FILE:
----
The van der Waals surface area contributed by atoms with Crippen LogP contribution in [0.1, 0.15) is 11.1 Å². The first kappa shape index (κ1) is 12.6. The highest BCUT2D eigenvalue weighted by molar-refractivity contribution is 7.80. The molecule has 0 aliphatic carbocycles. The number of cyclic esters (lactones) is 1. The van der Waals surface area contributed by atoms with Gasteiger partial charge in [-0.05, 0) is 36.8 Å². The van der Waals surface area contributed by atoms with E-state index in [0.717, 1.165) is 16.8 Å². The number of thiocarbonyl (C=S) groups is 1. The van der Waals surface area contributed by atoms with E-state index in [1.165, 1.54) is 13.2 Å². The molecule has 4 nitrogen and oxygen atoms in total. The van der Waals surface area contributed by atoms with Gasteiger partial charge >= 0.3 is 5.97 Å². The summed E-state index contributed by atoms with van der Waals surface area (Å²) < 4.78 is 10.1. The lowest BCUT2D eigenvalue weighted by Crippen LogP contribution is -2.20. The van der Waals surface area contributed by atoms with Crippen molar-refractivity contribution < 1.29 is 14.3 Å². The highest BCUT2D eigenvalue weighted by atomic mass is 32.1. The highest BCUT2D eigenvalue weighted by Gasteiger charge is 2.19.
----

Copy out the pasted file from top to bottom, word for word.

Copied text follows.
The van der Waals surface area contributed by atoms with Crippen LogP contribution in [0.1, 0.15) is 11.1 Å². The first kappa shape index (κ1) is 12.6. The highest BCUT2D eigenvalue weighted by molar-refractivity contribution is 7.80. The molecule has 0 aliphatic carbocycles. The number of cyclic esters (lactones) is 1. The van der Waals surface area contributed by atoms with Gasteiger partial charge in [-0.05, 0) is 36.8 Å². The van der Waals surface area contributed by atoms with E-state index in [0.717, 1.165) is 16.8 Å². The number of thiocarbonyl (C=S) groups is 1. The van der Waals surface area contributed by atoms with E-state index in [1.165, 1.54) is 13.2 Å². The molecule has 4 nitrogen and oxygen atoms in total. The van der Waals surface area contributed by atoms with Gasteiger partial charge >= 0.3 is 5.97 Å². The summed E-state index contributed by atoms with van der Waals surface area (Å²) < 4.78 is 10.1. The lowest BCUT2D eigenvalue weighted by Crippen LogP contribution is -2.20. The van der Waals surface area contributed by atoms with Crippen molar-refractivity contribution < 1.29 is 14.3 Å². The highest BCUT2D eigenvalue weighted by atomic mass is 32.1. The highest BCUT2D eigenvalue weighted by Gasteiger charge is 2.19.